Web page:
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hotmess 1 year, 9 months ago

How can Pitts or anyone for that matter--Palin included--predict the long term of AHA? Afterall, one of it's biggest proponents of the bill said we had to pass the bill to really know what's in it.

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Kathy Getto 1 year, 9 months ago

Right on cue, FHNC and BAA! Way to bring in the truth! And shame on Leonard fpr mentioning Palin's (the GOP's MS America) name.

As I pointed out to L1 - Lie Rinse Repeat It's the republican way!

“The men the American people admire most extravagantly are the most daring liars; the men they detest most violently are those who try to tell them the truth.” H.L. Menchen

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ThePilgrim 1 year, 9 months ago

Actually, the only way for true healthcare reform to work is for there to be rationing and panels, most likely of doctors and healthcare administrators, who decide whether people get care and when. It would most likely be elderly people affected. Some of that is not necessarily a bad idea, with 95%+ year old people getting heart surgery and new knees.

Note that I'm not saying Obamacare. Obamacare is the Republican idea of mandating that everyone buy insurance, with the progressive idea to expand Medicaid (and bankrupt the states in the process), and taxing the heck out of employers ($2K to 3K per employee, according to link on Kansas Department of health and Environment website - see link below). And they do call the penalty for no insurance a tax: "Impose a tax on individuals without qualifying coverage of the greater of $695 per year up to a maximum of three times that amount or 2.5% of household income to be phased-in beginning in 2014." And the legislation raises the medical expenses deduction on tax returns from 7.5% to 10% of salary.

See Summary of Legislation at: http://www.kdheks.gov/hcf/ppaca/default.htm

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hotmess 1 year, 9 months ago

It is Pitts job to analyze selected news. That I suppose is why he is so controversial as he is a big cherry picker on what he writes about and how he writes it. Very polarizing---on the Limbaugh level or worse.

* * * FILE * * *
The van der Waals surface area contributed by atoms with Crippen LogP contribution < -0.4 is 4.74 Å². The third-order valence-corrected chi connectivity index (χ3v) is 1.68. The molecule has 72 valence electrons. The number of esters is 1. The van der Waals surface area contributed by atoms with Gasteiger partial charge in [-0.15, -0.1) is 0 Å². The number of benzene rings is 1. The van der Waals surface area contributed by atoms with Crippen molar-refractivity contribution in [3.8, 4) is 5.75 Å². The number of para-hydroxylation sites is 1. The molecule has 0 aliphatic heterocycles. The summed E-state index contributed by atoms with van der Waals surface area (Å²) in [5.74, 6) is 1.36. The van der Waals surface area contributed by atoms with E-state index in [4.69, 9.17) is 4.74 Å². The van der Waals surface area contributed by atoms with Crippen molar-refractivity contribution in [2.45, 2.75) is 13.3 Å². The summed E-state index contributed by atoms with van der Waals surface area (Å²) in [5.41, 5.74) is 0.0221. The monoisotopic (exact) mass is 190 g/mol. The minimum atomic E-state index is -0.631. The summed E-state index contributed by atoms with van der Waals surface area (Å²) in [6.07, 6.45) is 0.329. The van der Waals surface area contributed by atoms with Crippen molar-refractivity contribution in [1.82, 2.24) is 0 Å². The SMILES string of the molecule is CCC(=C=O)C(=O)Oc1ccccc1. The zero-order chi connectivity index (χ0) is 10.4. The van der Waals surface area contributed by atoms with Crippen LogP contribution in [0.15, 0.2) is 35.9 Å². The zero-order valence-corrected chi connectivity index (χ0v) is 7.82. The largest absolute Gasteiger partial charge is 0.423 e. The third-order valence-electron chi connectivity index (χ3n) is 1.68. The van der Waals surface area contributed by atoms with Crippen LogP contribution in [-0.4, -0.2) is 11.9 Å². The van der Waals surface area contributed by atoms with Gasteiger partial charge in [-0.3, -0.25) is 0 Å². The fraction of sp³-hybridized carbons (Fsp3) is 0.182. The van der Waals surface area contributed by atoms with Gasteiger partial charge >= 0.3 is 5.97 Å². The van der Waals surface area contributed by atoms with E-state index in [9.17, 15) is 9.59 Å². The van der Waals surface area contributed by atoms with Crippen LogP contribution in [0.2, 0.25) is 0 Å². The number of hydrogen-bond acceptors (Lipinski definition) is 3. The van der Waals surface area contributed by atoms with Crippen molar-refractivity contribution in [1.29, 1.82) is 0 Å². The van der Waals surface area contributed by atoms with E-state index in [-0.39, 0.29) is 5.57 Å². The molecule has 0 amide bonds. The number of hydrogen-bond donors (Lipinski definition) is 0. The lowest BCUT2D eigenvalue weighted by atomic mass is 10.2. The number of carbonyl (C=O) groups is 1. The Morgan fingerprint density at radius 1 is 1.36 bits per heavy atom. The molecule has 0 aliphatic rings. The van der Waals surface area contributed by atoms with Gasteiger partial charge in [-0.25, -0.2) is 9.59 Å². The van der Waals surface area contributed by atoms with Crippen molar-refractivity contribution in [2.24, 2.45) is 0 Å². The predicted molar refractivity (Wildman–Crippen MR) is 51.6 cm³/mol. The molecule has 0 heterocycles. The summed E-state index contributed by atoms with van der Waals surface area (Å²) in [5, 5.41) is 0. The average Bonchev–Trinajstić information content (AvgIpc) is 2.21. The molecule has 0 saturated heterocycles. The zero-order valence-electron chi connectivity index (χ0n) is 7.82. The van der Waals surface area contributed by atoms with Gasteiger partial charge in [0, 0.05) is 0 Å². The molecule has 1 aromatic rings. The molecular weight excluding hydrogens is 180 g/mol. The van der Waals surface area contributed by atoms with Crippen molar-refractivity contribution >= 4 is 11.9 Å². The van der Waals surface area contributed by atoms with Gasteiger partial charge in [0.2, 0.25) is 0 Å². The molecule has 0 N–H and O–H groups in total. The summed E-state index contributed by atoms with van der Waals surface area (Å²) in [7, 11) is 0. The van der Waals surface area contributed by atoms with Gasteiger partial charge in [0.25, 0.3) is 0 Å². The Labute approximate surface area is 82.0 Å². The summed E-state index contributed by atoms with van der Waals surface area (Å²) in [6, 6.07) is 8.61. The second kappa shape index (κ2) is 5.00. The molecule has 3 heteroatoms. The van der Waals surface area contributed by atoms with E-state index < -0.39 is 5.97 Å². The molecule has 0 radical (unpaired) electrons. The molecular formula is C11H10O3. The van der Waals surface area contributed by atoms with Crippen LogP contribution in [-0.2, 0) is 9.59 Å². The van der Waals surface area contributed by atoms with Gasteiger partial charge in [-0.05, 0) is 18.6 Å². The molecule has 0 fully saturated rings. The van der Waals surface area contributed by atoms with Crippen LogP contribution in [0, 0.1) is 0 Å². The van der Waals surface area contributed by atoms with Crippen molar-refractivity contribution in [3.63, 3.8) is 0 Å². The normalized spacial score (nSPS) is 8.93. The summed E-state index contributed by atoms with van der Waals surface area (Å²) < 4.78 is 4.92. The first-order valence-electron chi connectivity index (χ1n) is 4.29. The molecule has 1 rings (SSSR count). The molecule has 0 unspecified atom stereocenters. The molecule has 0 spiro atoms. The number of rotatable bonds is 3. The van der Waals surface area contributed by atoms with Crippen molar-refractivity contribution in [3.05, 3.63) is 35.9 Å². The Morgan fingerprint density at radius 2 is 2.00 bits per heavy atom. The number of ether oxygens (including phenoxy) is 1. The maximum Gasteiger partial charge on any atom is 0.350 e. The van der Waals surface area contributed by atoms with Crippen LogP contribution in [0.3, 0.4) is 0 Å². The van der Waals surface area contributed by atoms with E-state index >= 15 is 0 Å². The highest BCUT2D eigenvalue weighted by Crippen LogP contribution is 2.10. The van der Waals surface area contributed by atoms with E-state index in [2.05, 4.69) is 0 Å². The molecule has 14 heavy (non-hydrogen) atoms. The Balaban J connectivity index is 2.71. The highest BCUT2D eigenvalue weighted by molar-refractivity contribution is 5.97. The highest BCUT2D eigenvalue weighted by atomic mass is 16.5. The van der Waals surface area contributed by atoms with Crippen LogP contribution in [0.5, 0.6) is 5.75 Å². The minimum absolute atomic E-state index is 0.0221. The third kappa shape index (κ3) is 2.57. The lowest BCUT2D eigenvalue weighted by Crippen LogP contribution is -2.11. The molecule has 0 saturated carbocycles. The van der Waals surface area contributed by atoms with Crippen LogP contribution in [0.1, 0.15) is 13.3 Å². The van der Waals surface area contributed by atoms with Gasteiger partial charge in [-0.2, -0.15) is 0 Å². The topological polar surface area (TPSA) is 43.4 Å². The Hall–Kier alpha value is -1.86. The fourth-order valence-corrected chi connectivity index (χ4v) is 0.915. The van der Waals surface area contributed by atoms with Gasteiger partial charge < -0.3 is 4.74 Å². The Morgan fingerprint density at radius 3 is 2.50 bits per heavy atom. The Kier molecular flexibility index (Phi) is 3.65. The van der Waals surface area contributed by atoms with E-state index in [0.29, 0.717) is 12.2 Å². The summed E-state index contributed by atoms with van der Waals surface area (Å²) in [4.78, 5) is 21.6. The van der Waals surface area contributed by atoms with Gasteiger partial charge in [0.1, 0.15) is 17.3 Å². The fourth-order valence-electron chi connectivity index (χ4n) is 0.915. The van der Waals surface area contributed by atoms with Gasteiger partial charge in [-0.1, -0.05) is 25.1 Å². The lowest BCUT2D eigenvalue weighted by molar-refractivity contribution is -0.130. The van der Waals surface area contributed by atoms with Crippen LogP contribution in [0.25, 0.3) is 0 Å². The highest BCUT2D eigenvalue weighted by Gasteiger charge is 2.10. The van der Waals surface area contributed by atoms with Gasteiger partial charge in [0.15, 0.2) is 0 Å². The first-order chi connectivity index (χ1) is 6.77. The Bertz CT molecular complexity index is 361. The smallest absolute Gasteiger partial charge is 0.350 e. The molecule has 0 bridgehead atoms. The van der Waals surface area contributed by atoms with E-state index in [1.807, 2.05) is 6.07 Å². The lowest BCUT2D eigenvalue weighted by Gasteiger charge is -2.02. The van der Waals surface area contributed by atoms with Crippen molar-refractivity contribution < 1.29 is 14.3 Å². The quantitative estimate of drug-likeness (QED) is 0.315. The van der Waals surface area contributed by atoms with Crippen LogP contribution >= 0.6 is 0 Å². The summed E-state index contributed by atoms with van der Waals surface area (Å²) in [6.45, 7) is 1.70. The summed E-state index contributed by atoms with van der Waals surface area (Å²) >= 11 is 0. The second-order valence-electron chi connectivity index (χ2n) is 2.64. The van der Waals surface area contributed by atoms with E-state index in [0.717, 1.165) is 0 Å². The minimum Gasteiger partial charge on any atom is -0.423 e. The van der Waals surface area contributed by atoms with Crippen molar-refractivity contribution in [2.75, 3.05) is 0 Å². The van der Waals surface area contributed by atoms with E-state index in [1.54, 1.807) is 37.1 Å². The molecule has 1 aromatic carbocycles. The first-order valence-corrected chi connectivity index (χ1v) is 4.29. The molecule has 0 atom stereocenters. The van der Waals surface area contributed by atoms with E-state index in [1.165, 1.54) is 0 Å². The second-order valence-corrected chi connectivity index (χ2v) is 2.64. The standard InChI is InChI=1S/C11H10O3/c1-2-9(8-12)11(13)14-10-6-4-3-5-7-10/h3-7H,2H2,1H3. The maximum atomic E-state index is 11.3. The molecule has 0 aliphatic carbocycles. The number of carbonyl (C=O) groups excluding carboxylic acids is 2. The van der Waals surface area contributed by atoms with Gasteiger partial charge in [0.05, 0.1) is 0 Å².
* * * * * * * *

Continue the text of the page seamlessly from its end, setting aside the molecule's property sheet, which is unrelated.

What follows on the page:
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observant 1 year, 9 months ago

Do any of the Pitts haters ever read what he writes and analyze his logic and facts?

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BornAgainAmerican 1 year, 9 months ago

Pitts once again channeling Sarah. Hey Leonard....this is old news. Why not be more PROGRESSIVE?

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hotmess 1 year, 9 months ago

The sting must still be there for Pitts as he remembers Palin's backdrop role when 2010 gained the house for Republicans. She's out there again. Watch out everybody.

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FalseHopeNoChange 1 year, 9 months ago

What is 'it' about Pitts and Palin? He must have a 'thing' for her....

People in government 'are' going to decide which 'menial' gets the 'extra' asprin.

Private sector people in 'for money' insurance companies did it.

Is Pittsy telling us people in government are different? lol

Pittsy and Palin sittin' in a tree. K-i-s-s-..i-n-g

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jafs 1 year, 9 months ago

This is a huge problem, and you can see it on these boards - people will continue to repeat things even when they've been demonstrated as false.

We need to start with facts, and then decide what needs to be done.

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ugottabekiddin 1 year, 9 months ago

This article isn't about "good ol' days...nothing new under the sun." Mr. Pitts is calling it correctly.

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Liberty_One 1 year, 9 months ago

Sigh. Yet another writer mythologizing the good ol' days not realizing there is nothing new under the sun. People believing easily debunked lies is not something new.